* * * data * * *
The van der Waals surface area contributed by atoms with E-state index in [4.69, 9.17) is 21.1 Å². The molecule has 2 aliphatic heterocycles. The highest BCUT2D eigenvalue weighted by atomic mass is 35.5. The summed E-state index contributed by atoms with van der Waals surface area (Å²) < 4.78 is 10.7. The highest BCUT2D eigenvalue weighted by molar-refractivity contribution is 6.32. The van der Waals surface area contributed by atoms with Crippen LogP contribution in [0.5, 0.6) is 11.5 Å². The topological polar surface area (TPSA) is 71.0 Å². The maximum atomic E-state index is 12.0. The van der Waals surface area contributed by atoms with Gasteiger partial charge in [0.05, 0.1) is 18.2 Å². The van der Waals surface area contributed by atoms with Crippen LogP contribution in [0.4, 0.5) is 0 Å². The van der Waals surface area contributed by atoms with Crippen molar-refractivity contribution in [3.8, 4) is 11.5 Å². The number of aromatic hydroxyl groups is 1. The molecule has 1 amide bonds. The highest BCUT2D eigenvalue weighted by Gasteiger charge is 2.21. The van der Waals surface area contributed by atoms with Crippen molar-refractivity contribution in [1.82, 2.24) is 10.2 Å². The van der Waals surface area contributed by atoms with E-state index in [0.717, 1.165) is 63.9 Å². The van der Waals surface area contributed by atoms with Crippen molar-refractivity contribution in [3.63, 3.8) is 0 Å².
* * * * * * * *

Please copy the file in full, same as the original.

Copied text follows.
The van der Waals surface area contributed by atoms with E-state index in [4.69, 9.17) is 21.1 Å². The molecule has 2 aliphatic heterocycles. The highest BCUT2D eigenvalue weighted by atomic mass is 35.5. The summed E-state index contributed by atoms with van der Waals surface area (Å²) < 4.78 is 10.7. The highest BCUT2D eigenvalue weighted by molar-refractivity contribution is 6.32. The van der Waals surface area contributed by atoms with Crippen LogP contribution in [0.5, 0.6) is 11.5 Å². The topological polar surface area (TPSA) is 71.0 Å². The maximum atomic E-state index is 12.0. The van der Waals surface area contributed by atoms with Gasteiger partial charge in [0.05, 0.1) is 18.2 Å². The van der Waals surface area contributed by atoms with Crippen LogP contribution in [0.4, 0.5) is 0 Å². The van der Waals surface area contributed by atoms with Crippen molar-refractivity contribution in [3.8, 4) is 11.5 Å². The number of aromatic hydroxyl groups is 1. The molecule has 1 amide bonds. The highest BCUT2D eigenvalue weighted by Gasteiger charge is 2.21. The van der Waals surface area contributed by atoms with Crippen molar-refractivity contribution in [1.82, 2.24) is 10.2 Å². The van der Waals surface area contributed by atoms with E-state index in [0.717, 1.165) is 63.9 Å². The van der Waals surface area contributed by atoms with Crippen molar-refractivity contribution in [3.63, 3.8) is 0 Å².